Monday, May 31, 2010


President-Elect Noynoy Aquino ran his campaign with this catchy slogan. Like all slogans, it has both an element of truth and an element of oversimplification.

Corruption indeed is a cause of poverty. But it is not true that if there is no corruption, there would be no poverty. Poverty may also be due to misguided economic philosophies and development programs. Poverty may also be due to some extent to some cultural factors. Imbalances in the political sphere can also cause poverty. Destruction of the environment causes poverty.

Thus the campaign slogan is only partly true. As such it is unrealistic. It offers false hopes for a long suffering people.

Why is corruption so difficult to eradicate?

Corruption is a sinful attitude of the heart. It is the surrender of the heart to the temptation of power and wealth. Once the heart succumbs to a first temptation and gains access to some amount of money without being punished, it is easier to surrender to the next temptation. This is even more so when the gains in wealth and power are incredibly huge. The repeated acts of sin become an attitude of the heart. God is sacrificed on the altar of mammon.

But corruption is also embedded in social, economic, political structures. It is a social sin, a structural injustice, built up by repeated personal sins. The many personal sins of corruption build a structure within the economic, social, and political structures, embed corruption in it, and facilitate continuing corruption. The structure of corruption is also built up by imbalances in economic and political power. While powerless people can be easily convicted and jailed, this is not true for the powerful. Bribery, threats to life, and extortion are bedfellows in the structure of corruption.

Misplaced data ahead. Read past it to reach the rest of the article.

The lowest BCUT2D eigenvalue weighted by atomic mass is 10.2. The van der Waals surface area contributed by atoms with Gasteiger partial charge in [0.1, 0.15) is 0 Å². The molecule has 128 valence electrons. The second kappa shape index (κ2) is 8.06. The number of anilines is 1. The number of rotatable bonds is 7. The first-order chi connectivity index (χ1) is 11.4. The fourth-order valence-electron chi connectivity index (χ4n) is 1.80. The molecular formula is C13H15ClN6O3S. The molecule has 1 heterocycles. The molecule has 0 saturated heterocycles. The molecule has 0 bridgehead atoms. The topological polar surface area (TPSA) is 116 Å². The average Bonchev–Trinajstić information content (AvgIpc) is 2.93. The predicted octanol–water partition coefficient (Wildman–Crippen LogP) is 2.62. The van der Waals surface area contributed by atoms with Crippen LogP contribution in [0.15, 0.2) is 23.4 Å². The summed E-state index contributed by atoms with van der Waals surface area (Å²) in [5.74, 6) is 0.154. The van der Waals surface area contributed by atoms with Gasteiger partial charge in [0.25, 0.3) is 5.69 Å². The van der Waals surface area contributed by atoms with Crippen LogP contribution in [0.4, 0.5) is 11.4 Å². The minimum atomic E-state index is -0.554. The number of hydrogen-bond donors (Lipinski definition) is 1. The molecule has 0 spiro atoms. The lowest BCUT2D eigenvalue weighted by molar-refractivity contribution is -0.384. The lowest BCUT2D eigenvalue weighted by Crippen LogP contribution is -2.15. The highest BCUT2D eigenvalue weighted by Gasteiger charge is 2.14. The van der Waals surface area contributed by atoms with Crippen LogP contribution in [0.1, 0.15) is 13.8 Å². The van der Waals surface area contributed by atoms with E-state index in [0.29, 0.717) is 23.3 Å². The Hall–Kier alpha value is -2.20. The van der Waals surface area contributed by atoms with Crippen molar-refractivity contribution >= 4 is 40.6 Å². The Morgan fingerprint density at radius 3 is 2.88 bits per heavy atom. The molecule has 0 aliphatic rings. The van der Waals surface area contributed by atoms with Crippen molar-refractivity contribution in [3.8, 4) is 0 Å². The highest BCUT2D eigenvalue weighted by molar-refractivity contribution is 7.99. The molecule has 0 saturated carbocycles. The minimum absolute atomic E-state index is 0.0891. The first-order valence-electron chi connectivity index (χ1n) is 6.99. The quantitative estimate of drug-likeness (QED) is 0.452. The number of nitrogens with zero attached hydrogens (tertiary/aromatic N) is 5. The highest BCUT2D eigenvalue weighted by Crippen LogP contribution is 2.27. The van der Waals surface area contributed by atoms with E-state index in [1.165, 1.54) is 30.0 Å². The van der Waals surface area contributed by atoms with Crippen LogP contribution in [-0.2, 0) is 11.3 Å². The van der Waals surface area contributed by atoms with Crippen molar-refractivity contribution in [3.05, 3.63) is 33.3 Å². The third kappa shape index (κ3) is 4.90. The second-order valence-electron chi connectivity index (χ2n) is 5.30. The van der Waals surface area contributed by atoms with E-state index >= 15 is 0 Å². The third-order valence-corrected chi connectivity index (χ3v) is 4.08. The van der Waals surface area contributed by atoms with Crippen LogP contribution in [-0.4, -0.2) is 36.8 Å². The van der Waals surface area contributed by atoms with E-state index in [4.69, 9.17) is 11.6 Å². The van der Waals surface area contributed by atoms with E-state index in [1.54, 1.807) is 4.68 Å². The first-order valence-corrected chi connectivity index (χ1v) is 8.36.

Because it is both a sinful attitude of the heart as well as an unjust social structure, corruption in the Philippines, as elsewhere in many Asian countries, is firmly entrenched. It is also endemic in private and public life. It infects the whole social ladder, from top to bottom or from bottom to the top. Even elections for kabataang barangay positions are now afflicted by extravagant spending because of the promise of more money gained through one’s position.

No Philippine President has ever made a serious dent on corruption. Each presidential regime has its own anecdotal illustrations of corruption incidence, even if only two suffered legal consequences, sequestration of alleged ill-gotten wealth for one and conviction of plunder for the other. For others, various alleged scams were subjected to grandstanding investigations “in aid of legislation” but for this very reason there has been no conviction.

We are a society that in fact turns a blind eye to past grievous lapses of corruption. A quick scan of election winners will reveal how short our memories are and how easily we put aside moral judgments.